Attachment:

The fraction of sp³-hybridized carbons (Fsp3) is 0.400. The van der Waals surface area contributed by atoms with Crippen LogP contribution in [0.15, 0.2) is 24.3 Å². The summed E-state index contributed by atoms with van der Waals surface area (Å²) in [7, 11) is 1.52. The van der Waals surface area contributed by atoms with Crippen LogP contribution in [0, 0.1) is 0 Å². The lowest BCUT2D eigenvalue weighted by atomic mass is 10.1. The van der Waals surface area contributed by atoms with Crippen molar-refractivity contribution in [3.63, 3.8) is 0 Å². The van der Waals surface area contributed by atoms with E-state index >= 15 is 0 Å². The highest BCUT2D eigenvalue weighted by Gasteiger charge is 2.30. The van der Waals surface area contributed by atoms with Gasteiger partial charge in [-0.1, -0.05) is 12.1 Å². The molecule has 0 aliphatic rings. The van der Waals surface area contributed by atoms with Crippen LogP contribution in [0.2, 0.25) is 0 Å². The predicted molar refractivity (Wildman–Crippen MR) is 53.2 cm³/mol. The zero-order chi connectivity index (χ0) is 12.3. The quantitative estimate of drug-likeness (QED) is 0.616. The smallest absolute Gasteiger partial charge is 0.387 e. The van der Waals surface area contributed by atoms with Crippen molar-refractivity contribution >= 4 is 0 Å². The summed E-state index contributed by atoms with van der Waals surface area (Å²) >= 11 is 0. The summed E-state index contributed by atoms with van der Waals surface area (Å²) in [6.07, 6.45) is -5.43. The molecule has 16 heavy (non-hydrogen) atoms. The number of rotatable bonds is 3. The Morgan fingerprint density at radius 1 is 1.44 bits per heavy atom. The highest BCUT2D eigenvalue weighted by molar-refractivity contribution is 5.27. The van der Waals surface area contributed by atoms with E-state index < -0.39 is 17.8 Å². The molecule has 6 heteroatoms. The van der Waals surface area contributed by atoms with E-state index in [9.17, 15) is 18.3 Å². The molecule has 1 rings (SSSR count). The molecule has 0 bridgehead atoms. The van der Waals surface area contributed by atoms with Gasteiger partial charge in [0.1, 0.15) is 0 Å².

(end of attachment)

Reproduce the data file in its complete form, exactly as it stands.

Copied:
The fraction of sp³-hybridized carbons (Fsp3) is 0.400. The van der Waals surface area contributed by atoms with Crippen LogP contribution in [0.15, 0.2) is 24.3 Å². The summed E-state index contributed by atoms with van der Waals surface area (Å²) in [7, 11) is 1.52. The van der Waals surface area contributed by atoms with Crippen LogP contribution in [0, 0.1) is 0 Å². The lowest BCUT2D eigenvalue weighted by atomic mass is 10.1. The van der Waals surface area contributed by atoms with Crippen molar-refractivity contribution in [3.63, 3.8) is 0 Å². The van der Waals surface area contributed by atoms with E-state index >= 15 is 0 Å². The highest BCUT2D eigenvalue weighted by Gasteiger charge is 2.30. The van der Waals surface area contributed by atoms with Gasteiger partial charge in [-0.1, -0.05) is 12.1 Å². The molecule has 0 aliphatic rings. The van der Waals surface area contributed by atoms with Crippen LogP contribution in [0.2, 0.25) is 0 Å². The predicted molar refractivity (Wildman–Crippen MR) is 53.2 cm³/mol. The zero-order chi connectivity index (χ0) is 12.3. The quantitative estimate of drug-likeness (QED) is 0.616. The smallest absolute Gasteiger partial charge is 0.387 e. The van der Waals surface area contributed by atoms with Crippen molar-refractivity contribution >= 4 is 0 Å². The summed E-state index contributed by atoms with van der Waals surface area (Å²) >= 11 is 0. The summed E-state index contributed by atoms with van der Waals surface area (Å²) in [6.07, 6.45) is -5.43. The molecule has 16 heavy (non-hydrogen) atoms. The number of rotatable bonds is 3. The Morgan fingerprint density at radius 1 is 1.44 bits per heavy atom. The highest BCUT2D eigenvalue weighted by molar-refractivity contribution is 5.27. The van der Waals surface area contributed by atoms with E-state index < -0.39 is 17.8 Å². The molecule has 6 heteroatoms. The van der Waals surface area contributed by atoms with E-state index in [9.17, 15) is 18.3 Å². The molecule has 1 rings (SSSR count). The molecule has 0 bridgehead atoms. The van der Waals surface area contributed by atoms with Gasteiger partial charge in [0.1, 0.15) is 0 Å².